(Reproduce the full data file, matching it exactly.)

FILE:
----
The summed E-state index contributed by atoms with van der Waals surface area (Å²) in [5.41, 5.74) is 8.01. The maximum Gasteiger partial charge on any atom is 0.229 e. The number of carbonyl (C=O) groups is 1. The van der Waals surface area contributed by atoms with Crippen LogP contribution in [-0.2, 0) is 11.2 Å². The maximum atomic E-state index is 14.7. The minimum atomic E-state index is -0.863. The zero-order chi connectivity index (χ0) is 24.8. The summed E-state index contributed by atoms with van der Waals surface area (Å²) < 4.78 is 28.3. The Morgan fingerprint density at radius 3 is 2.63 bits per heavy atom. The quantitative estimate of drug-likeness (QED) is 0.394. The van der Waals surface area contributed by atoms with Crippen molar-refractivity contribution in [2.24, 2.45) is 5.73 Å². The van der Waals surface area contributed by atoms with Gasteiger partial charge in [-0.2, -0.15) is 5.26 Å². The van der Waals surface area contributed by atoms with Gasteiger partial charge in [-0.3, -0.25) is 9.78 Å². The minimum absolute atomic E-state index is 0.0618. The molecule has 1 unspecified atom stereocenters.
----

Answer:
The summed E-state index contributed by atoms with van der Waals surface area (Å²) in [5.41, 5.74) is 8.01. The maximum Gasteiger partial charge on any atom is 0.229 e. The number of carbonyl (C=O) groups is 1. The van der Waals surface area contributed by atoms with Crippen LogP contribution in [-0.2, 0) is 11.2 Å². The maximum atomic E-state index is 14.7. The minimum atomic E-state index is -0.863. The zero-order chi connectivity index (χ0) is 24.8. The summed E-state index contributed by atoms with van der Waals surface area (Å²) < 4.78 is 28.3. The Morgan fingerprint density at radius 3 is 2.63 bits per heavy atom. The quantitative estimate of drug-likeness (QED) is 0.394. The van der Waals surface area contributed by atoms with Crippen molar-refractivity contribution in [2.24, 2.45) is 5.73 Å². The van der Waals surface area contributed by atoms with Gasteiger partial charge in [-0.2, -0.15) is 5.26 Å². The van der Waals surface area contributed by atoms with Gasteiger partial charge in [-0.3, -0.25) is 9.78 Å². The minimum absolute atomic E-state index is 0.0618. The molecule has 1 unspecified atom stereocenters.